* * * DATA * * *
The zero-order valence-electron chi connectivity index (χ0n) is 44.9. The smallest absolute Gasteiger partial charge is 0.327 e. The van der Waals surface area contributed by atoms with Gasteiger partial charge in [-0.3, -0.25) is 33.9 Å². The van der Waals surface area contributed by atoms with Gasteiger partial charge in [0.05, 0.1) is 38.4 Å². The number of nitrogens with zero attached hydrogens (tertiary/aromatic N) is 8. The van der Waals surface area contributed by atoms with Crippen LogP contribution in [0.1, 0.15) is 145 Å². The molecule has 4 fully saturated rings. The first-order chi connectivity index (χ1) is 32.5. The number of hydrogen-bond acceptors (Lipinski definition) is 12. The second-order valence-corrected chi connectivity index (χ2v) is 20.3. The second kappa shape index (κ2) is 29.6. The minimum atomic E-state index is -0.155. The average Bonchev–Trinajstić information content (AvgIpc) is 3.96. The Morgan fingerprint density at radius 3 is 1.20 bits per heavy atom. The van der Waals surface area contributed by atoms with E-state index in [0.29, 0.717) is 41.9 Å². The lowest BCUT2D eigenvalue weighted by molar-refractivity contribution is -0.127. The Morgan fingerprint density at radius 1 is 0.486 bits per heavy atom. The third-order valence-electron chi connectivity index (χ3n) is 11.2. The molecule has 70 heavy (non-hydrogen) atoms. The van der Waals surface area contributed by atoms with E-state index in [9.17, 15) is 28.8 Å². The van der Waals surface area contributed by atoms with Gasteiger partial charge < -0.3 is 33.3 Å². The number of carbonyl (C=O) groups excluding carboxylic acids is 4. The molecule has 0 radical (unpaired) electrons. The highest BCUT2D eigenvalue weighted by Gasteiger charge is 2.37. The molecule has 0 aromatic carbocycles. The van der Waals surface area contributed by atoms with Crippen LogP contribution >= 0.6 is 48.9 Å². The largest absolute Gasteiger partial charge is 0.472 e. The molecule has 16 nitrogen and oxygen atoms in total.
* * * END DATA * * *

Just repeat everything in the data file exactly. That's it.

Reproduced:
The zero-order valence-electron chi connectivity index (χ0n) is 44.9. The smallest absolute Gasteiger partial charge is 0.327 e. The van der Waals surface area contributed by atoms with Gasteiger partial charge in [-0.3, -0.25) is 33.9 Å². The van der Waals surface area contributed by atoms with Gasteiger partial charge in [0.05, 0.1) is 38.4 Å². The number of nitrogens with zero attached hydrogens (tertiary/aromatic N) is 8. The van der Waals surface area contributed by atoms with Crippen LogP contribution in [0.1, 0.15) is 145 Å². The molecule has 4 fully saturated rings. The first-order chi connectivity index (χ1) is 32.5. The number of hydrogen-bond acceptors (Lipinski definition) is 12. The second-order valence-corrected chi connectivity index (χ2v) is 20.3. The second kappa shape index (κ2) is 29.6. The minimum atomic E-state index is -0.155. The average Bonchev–Trinajstić information content (AvgIpc) is 3.96. The Morgan fingerprint density at radius 3 is 1.20 bits per heavy atom. The van der Waals surface area contributed by atoms with E-state index in [0.29, 0.717) is 41.9 Å². The lowest BCUT2D eigenvalue weighted by molar-refractivity contribution is -0.127. The Morgan fingerprint density at radius 1 is 0.486 bits per heavy atom. The third-order valence-electron chi connectivity index (χ3n) is 11.2. The molecule has 70 heavy (non-hydrogen) atoms. The van der Waals surface area contributed by atoms with E-state index in [9.17, 15) is 28.8 Å². The van der Waals surface area contributed by atoms with Gasteiger partial charge < -0.3 is 33.3 Å². The number of carbonyl (C=O) groups excluding carboxylic acids is 4. The molecule has 0 radical (unpaired) electrons. The highest BCUT2D eigenvalue weighted by Gasteiger charge is 2.37. The molecule has 0 aromatic carbocycles. The van der Waals surface area contributed by atoms with Crippen LogP contribution >= 0.6 is 48.9 Å². The largest absolute Gasteiger partial charge is 0.472 e. The molecule has 16 nitrogen and oxygen atoms in total.